Building Up Hunter’s Respect for his Owner’s Authority

By: David Codr

Published Date: December 1, 2013

HunterHunter is a four-year-old yellow Lab. His owners contacted me for assistance after a few incidents where Hunter lunged and nipped at a family member and neighbor.

I am always a little more reserved and cautious when Im called in to work with an animal who has shown signs of aggression. But shortly after I arrived for the session, It was obvious that Hunter was not an aggressive or dominant dog. He eagerly sniffed me, stuck his nose into my bag and displayed a nice playful energy. 

When Im called about a dog who has shown aggression in a very limited number of times or capacity, I always take the situation into account. In Hunter’s two cases of aggression, he was startled or surprised by something he wasn’t used to. In both cases, Hunter unexpectedly encountered a person in his home who wasn’t normally there.

Balanced dogs who rarely show aggression usually only do so when they feel they are confronted about territory or property. In Hunter’s situation, I’m convinced he was startled and his first reaction was to protect his space. I suggested that in the future, his owners thoroughly introduce Hunter to anyone who may be coming over to let him out or interact with him when they aren’t there. By simply having this person come over and let themselves in several times while Hunter is there with his owners, he will learn that this person has authorization to be there. Because his owner’s dont object to that person’s presence, the dog will follow suit.

His owners pointed out that those were the only times he had shown aggression and that he was usually a well behaved dog. When I pushed for more clarity on the word “usually” they said that sometimes Hunter would ignore them. Morso with his female owner than her husband, but to him on occasion as well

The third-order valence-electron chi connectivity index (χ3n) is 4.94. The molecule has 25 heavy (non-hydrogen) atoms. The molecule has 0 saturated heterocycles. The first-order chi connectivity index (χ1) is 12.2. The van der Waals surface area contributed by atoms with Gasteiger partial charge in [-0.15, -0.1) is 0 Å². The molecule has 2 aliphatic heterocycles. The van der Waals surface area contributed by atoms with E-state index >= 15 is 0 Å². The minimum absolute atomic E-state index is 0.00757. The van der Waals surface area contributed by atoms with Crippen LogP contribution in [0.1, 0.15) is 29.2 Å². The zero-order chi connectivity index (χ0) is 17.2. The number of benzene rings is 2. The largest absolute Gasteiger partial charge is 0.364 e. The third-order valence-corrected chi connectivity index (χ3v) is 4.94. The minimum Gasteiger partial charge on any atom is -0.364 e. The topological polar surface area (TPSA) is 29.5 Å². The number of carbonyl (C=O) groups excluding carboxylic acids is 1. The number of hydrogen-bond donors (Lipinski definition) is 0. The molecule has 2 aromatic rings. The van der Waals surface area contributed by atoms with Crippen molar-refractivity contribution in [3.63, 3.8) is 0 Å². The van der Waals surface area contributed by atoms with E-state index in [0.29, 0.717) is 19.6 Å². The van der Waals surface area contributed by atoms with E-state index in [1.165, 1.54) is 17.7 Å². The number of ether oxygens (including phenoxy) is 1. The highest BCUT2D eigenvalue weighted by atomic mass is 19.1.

To help make sure that Hunter follows both of his owner’s and commands, I demonstrated a leadership exercise I show many of my clients. It teaches the dog to look to his owner’s for guidance while also helping the dog learn to self restrain and control itself. It took only three repetitions before Hunter understood what I was asking from him. After that, I showed his owners how to do the exercise as well.

By practicing this leadership exercise a few times a day for the next week or two, Hunter’s perception of himself as a follower will become permanent.

Next we discussed the dog’s day to day life. Oftentimes, my clients will unintentionally communicate things to their dog that they do not mean to. A great example of this is letting a dog up on the furniture or on the same level as his owners. To dogs, the height at which they sit correlates to their authority or rank in the pack. If you have a balanced dog who doesn’t test your authority it can be up on the furniture without incident. But for a dog who is unbalanced or thinks of itself as a a leader, sitting at the same level as his or her human’s may send the wrong message.

We finished the session by introducing a new way to feed Hunter. In a pack environment, dogs eat in the order of their rank amongst members of the pack. So when we feed a dog before we eat ourselves, the dog can think he or she has more authority than their human owners. By making the dog sit and wait (with food in its bowl) for his owners to finish eating first, and only giving them permission to eat after, the owners can further reinforce their place and authority as pack leaders.

By the end of the session Hunter was completely relaxed laying on the floor. Although he is not an aggressive dog, his occasional failure to respond and respect his owner’s commands could become more frequent if not addressed.

By implementing the new rules, adding structure to meal time, resuming regular walks and practicing the leadership exercise, Hunter’s responsiveness and respect for his owners should increase dramatically. Within a few weeks to a month, this new behavior and respect will become permanent.


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This post was written by: David Codr